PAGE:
Homing Lobsters: Fancy navigation, for an invertebrate

Scientists willing to drive boats and cars in convoluted patterns say that spiny lobsters are the first animals without backbones to pass tests for the orienteering power called true navigation.

KIDNAP ME. A Caribbean spiny lobster’s extraordinary navigation system points the creature homeward even after tortuous transport to an unfamiliar location. Lohmann

This capability lets homing pigeons and a few other animals figure out not just compass orientation–which way is north–but also their current address on the planet, explains Larry Boles of the University of North Carolina at Chapel Hill. Some birds, turtles, and salamanders can get back on track even after researchers enclose them in windowless containers and move them by a twisted route to an unfamiliar place. Bees and ants, however, get lost. People generally succeed at similar challenges only with the help of maps, compasses, and informative bystanders.

Experts on the Caribbean spiny lobster (Panulirus argus) have recorded occasional tales of its superior navigation, and now systematic tests have confirmed them, says Boles. The new experiments also suggest that the lobsters manage their remarkable feat by sensing their location within the magnetic field of Earth. Circuitous driving didn’t fool animals transported to a new spot, but altering the magnetic field of the destination did, report Boles and his North Carolina colleague Kenneth Lohmann in the Jan. 2 Nature.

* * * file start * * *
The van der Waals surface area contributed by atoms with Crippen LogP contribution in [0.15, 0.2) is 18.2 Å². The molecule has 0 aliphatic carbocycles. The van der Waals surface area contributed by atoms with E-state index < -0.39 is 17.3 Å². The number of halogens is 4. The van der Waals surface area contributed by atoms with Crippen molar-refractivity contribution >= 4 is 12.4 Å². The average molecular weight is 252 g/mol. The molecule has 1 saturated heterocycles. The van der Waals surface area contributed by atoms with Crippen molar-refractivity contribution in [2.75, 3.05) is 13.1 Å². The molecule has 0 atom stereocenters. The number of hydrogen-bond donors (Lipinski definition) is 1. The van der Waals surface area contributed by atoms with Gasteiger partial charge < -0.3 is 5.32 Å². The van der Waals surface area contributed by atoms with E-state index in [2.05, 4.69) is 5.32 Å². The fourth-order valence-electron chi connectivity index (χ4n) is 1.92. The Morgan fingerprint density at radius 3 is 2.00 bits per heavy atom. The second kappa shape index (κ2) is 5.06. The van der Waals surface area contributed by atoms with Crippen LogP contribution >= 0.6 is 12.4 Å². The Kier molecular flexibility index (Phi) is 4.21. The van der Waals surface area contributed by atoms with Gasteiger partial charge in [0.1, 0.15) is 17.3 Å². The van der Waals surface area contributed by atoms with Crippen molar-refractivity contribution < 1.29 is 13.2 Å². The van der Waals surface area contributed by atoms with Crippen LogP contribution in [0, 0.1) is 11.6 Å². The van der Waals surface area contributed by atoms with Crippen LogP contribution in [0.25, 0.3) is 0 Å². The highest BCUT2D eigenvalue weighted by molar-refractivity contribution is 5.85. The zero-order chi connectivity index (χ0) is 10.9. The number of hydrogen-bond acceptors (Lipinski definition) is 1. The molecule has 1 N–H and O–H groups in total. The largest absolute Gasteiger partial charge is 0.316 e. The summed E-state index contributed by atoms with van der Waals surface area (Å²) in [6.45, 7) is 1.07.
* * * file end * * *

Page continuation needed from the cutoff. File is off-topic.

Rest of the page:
“A lot of people, even scientists, tend to think of invertebrates as lower animals,” says Boles. “We now have an example in an invertebrate of the most sophisticated navigation an animal can do.”

The Caribbean spiny lobsters dwell in the western Atlantic Ocean from Bermuda to Brazil. To see whether they have a homing ability, Boles caught more than 100 lobsters in different locations and transported them for about an hour in various deceptive ways to a test site. He kept the lobsters in opaque, rope-suspended compartments, and for some, he dangled magnets inside the travel containers.

While transporting the lobsters, he followed routes with “ridiculous contortions,” he says. “I was worried about attracting attention from the marine patrol looking for drunken boaters.”

When Boles finally reached one of his two test sites, he blindfolded each lobster by applying removable caps molded out of dental amalgam to fit over the eye stalks and tethered the animal in a tank with a slippery floor. It then trudged in a direction close to its homeward bearing. For example, lobsters dislocated 250 from north oriented themselves, on average, at an angle of 222. The magnetic conditions during transport didn’t influence this behavior.

To explore what cues the lobsters might be using, Boles and Lohmann settled each animal into a device that recreates the magnetic field of another place. Lobsters in a false field mimicking conditions 400 kilometers north of their home walked south, and counterparts in a false southern field walked north.

A specialist in animal navigation, John Phillips of Virginia Tech in Blacksburg calls the findings “very exciting.” Recent work suggests that vertebrates can use two separate systems for detecting their magnetic environment. Phillips suspects that the lobster system evolved independently and will make an interesting comparison.


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Susan Milius is the life sciences writer, covering organismal biology and evolution, and has a special passion for plants, fungi and invertebrates. She studied biology and English literature.

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